Mathematics Stack Exchange is a question and answer site for people studying math at any level and professionals in related fields. It's 100% free, no registration required.

Sign up
Here's how it works:
  1. Anybody can ask a question
  2. Anybody can answer
  3. The best answers are voted up and rise to the top

Use De Moivre's Theorem to determine $(-1 +i)^{184}$ in the form $x + iy$

I first rewrite the equation in polar form.

To do this I first determine $z$
$z = -1 + i$ I then solve
$|z| = \sqrt{-1^2 + 1^2} = \sqrt{1 + 1} = \sqrt{2}$

I now determine theta by getting the arctan

$\theta = tan^{-1}\frac{-1}{1} = -1 = -\frac{\pi}{4} $

Use of a calculator is not permitted in the exam, but I understand that $tan^{-1} 1 = \frac{\pi}{4}$ is just one of those things that you need to remember.

I now write my equation in polar form
$[\sqrt{2} (cos-\frac{\pi}{4} + isin-\frac{\pi}{4})]^{184}\\ =(\sqrt{2})^{184} (cos-\frac{\pi}{4} + isin-\frac{\pi}{4})^{184}\\ = 16 (cos(-46\pi) + isin(-46\pi))$

But here I am stuck. How do I proceed from this point, assuming what I have done so far is correct?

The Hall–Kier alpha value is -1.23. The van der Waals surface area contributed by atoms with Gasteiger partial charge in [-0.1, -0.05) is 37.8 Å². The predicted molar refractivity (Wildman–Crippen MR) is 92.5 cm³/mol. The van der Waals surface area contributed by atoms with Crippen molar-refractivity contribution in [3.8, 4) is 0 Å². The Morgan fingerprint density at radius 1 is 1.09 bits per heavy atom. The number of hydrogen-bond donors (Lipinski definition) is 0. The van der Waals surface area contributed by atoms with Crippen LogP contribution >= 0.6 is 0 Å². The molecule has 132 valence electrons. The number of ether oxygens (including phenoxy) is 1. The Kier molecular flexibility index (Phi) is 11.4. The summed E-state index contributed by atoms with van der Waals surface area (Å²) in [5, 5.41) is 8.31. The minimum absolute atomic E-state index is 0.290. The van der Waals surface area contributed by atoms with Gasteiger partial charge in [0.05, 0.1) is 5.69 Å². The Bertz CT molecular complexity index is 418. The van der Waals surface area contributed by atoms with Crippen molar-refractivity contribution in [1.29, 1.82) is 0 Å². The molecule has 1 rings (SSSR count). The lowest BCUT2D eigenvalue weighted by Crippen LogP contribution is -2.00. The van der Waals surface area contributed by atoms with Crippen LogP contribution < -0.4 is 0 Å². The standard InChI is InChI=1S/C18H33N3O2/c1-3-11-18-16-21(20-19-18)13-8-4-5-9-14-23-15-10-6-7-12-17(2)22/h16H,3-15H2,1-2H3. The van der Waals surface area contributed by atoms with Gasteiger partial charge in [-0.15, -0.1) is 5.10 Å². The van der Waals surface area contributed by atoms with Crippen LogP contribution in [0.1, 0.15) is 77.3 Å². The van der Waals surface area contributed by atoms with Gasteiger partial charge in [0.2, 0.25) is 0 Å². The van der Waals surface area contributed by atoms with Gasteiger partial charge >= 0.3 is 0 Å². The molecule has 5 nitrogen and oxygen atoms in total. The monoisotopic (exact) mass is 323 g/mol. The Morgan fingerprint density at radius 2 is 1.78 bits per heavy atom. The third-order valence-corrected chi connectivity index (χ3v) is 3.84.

share|cite|improve this question
answer =$-1+i$ arguement = $\frac{3\pi}{4}$ – Suraj M S Nov 12 '13 at 19:38

Be careful with arctangent; remember that $\tan^{-1}$ sometimes gives you an answer that is in the wrong quadrant. Sketch the point $-1 + i$ on the plane and decide if $-\pi/4$ is really the angle you want.

After that, proceed as you have, and finally, you just need to simplify expressions like $\cos(k\pi)$ and $\sin(k\pi)$ for an integer $k$. You should know how to do this (hint: they're equal to $1,-1$ or $0$).

share|cite|improve this answer


$$ \cos(2n\pi)=1,\quad n=0,\pm 1,\pm 2\dots,\quad \sin(2n\pi)=0,\quad n=0,\pm 1,\pm 2\dots. $$

share|cite|improve this answer

Your Answer


By posting your answer, you agree to the privacy policy and terms of service.

Not the answer you're looking for? Browse other questions tagged or ask your own question.